Out this week: This Is Why I Came by Mary Rakow; The Baker’s Tale by Thomas Hauser; and Late In the Day, a new collection of poems by Ursula K. LeGuin. For more on these and other recent titles, check out our Great Second-Half 2015 Book Preview.
This fall, Marilynne Robinson will mark her return to a fictional plains town in Iowa with the publication of Lila, the third novel in her Gilead series. Expect the novel to be featured in our forthcoming Great Book Preview, but if you can’t wait until then, you’ve got to check out FSG’s exclusive excerpt from the book.
The practice of naming children after a dead sibling was surprisingly common up until the late-nineteenth century–Salvador Dali, Ludwig Van Beethoven, and Vincent Van Gogh were each “necroynms,” or the second of their name. Jeannie Vasco’s essay for The Believer on necronyms and grief is perfect to read alongside this essay for The Millions by Chloe Benjamin on naming not humans, but novels.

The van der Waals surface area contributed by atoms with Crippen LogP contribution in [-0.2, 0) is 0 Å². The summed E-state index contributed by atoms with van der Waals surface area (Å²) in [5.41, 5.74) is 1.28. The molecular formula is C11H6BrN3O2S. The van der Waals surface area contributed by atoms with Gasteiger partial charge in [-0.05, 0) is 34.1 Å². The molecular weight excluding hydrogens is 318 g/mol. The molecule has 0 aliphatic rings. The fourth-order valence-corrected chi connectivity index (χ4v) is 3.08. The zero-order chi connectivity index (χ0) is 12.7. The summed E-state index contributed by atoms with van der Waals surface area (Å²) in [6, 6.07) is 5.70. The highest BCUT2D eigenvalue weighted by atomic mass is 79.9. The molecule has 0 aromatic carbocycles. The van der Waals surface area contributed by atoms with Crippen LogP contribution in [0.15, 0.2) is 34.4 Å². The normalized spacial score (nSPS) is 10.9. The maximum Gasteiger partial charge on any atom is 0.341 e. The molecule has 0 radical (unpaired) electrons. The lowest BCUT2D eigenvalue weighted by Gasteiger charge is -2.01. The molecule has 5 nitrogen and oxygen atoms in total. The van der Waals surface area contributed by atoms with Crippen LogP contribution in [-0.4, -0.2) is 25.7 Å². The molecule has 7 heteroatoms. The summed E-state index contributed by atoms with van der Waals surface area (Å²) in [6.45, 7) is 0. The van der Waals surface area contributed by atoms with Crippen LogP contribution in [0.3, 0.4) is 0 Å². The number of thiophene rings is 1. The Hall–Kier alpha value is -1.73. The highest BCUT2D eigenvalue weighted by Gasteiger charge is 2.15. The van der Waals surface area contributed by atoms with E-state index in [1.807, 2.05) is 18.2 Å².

“I’m a total database nerd. In college I worked as a troubleshooter for a database of medical research, trying to predict and prevent mistakes in the data entry process to avoid screwing up the records. Is anything more satisfying than a successfully written query delivering precisely the required results? It’s so much more direct than writing fiction. A query either works or it doesn’t.” Steve Himmer’s Nervous Breakdown self-interview.
His new novel, Sunset Park, finds Paul Auster leaving behind the metafictional gamesmanship of his recent work for a look at our new Age of Austerity. This week, he talks to The L Magazine about the neighborhood from which it takes its title and inspiration…